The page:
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Payroll Protection saved 665,000 church jobs

The federal Paycheck Protection Program (PPP) saved 665,000 jobs for churches and ministries, according to data.

The PPP was part of the Coronavirus Aid, Relief, and Economic Security (CARES) Act passed signed by President Trump in March to help struggling businesses make payroll as the country reels from the effects of COVID-19. It also marked the first time the U.S. government sought financial protection for clergy and ministry workers as part of a stimulus package.

The Small Business Administration released the list, which revealed that at least 11,500 Christian organizations received loans of $150,000 or more. Willow Creek Church in Chicago received one of the highest loans of more than $5 million that kept 353 jobs, while Life Church in Edmond, Okla., received the same amount and preserved 451 jobs. The program allowed companies with 500 employees or fewer to request up to two-and-a-half months of payroll expenses. The average amount churches received was between $150,000 and $300,00 and kept around 60 jobs each.

The SBA compiled the list with a keyword search of church, Christian, Catholic, and diocese. More than 7,000 recipients that received $150,000 or more included the word “church” in their name. For those churches that included denominations in their names, Catholic and Baptist congregations received the most funds because they are the two largest church organizations. More than 2,000 Catholic churches and 1,000 Baptist churches were beneficiaries.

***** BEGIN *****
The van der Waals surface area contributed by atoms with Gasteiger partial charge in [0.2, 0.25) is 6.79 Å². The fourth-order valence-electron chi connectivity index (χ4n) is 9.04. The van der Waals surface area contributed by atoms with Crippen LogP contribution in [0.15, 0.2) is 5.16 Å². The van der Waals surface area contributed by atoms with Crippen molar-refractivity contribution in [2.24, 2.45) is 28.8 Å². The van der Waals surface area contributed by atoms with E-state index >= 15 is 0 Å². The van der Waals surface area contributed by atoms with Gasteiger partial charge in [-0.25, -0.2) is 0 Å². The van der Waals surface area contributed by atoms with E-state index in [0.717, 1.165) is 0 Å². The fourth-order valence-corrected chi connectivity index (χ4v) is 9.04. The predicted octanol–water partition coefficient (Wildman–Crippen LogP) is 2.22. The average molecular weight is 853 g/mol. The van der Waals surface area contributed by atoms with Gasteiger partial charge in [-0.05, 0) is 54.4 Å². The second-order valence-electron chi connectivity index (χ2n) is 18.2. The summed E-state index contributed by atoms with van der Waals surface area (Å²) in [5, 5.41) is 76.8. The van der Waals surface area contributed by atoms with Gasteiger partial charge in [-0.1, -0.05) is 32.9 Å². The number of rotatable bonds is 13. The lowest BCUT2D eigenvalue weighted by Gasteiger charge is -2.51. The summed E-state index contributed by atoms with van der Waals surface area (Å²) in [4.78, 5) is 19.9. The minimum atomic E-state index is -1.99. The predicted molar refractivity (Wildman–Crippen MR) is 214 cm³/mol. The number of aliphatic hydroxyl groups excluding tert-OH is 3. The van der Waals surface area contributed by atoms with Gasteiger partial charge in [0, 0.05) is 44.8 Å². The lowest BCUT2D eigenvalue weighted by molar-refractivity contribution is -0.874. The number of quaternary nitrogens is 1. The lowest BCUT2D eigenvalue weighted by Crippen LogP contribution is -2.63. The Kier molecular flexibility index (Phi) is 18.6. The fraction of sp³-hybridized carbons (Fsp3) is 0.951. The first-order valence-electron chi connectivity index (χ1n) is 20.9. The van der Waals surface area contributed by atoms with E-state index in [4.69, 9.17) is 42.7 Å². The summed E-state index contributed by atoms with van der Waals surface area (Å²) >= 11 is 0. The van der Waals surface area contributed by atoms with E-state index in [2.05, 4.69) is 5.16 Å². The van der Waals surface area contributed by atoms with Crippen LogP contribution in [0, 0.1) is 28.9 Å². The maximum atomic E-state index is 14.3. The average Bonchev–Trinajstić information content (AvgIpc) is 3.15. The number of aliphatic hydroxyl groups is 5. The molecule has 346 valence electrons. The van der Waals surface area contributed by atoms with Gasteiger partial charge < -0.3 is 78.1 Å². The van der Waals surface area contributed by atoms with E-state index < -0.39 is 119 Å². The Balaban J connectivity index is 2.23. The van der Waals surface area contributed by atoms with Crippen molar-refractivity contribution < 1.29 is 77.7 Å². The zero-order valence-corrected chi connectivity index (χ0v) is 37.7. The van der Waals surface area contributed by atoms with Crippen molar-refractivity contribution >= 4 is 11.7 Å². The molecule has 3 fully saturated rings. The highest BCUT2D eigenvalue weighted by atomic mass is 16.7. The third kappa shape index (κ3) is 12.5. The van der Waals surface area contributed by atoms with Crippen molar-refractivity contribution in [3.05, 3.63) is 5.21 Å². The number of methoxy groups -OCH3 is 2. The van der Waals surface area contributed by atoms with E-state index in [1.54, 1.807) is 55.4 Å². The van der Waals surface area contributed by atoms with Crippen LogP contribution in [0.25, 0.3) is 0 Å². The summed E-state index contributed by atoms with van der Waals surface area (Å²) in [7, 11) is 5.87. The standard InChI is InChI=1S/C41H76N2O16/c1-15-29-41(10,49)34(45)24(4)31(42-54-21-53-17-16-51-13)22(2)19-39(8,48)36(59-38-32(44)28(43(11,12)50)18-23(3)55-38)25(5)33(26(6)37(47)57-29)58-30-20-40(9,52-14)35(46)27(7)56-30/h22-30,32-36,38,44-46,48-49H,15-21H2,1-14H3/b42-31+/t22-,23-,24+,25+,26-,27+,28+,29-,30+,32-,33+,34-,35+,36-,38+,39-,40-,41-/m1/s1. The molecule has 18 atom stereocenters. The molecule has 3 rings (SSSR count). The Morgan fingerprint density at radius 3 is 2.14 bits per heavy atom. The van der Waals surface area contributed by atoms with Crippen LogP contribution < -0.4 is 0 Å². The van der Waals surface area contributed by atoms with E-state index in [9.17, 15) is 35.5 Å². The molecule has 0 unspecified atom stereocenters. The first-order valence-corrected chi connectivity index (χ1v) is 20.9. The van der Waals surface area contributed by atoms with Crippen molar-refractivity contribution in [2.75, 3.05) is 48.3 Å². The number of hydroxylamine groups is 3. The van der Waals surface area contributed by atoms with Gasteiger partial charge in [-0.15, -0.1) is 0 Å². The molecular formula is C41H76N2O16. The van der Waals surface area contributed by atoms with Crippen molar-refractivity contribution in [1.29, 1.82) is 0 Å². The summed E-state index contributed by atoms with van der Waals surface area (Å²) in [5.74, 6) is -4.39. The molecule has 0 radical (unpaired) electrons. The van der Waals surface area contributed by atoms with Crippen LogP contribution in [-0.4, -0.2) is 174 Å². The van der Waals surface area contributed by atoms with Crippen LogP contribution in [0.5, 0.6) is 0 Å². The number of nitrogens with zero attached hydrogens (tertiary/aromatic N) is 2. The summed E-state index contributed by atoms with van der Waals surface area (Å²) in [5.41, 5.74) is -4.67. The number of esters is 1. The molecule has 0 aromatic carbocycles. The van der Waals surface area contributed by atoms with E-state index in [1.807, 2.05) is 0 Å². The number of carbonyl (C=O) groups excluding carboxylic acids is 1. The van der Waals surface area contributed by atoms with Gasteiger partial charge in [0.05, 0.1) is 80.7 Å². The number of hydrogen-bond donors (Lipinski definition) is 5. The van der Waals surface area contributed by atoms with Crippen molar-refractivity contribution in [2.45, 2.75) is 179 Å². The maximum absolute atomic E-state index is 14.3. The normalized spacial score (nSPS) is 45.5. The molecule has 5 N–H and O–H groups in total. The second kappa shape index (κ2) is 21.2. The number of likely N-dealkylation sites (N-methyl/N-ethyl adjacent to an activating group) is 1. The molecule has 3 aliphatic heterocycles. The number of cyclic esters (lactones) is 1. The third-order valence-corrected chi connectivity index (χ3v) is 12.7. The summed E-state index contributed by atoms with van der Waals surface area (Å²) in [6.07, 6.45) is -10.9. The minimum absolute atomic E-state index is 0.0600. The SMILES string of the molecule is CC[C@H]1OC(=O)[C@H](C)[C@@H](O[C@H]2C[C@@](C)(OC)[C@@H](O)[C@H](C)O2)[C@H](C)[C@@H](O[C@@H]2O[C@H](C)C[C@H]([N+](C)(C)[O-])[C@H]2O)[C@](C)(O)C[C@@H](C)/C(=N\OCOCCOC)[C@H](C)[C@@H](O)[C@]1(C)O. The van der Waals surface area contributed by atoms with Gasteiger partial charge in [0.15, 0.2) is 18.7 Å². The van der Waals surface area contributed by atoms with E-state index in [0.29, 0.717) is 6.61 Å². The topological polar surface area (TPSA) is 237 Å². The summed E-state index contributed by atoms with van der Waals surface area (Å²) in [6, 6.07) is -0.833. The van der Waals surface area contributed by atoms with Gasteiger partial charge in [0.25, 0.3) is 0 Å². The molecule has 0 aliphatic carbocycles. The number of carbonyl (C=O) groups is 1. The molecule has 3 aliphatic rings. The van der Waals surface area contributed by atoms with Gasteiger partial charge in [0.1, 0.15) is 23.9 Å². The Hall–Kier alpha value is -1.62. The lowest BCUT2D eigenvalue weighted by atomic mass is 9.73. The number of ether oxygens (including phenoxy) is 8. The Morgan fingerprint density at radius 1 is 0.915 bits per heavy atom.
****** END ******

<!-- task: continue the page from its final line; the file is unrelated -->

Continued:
Although churches do not have to repay the stimulus loans, many people criticized churches for taking government money.

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“I believe the decision to apply for and receive PPP funds is one of the most important issues the church will face in this decade,” said Jon Costas former mayor of Valparaiso, Ind., and now pastor at Calvary Church. “It will set a precedent for the future and may, in time, hinder the mission of the church when the strings attached to government funds are not consistent with scripture. It will impact how the unchurched view us, and how our own members respond to our spiritual leadership.”

Others point out that in most communities, churches remain the largest non-government participant in the safety net. Without churches and ministries serving poor and at-risk individuals they say, the burden would shift to local, state and federal agencies. Each year, churchgoers tithe $50 billion to their church, much of which is re-invested back into social programs for their communities.

–Dwight Widaman | Metro Voice

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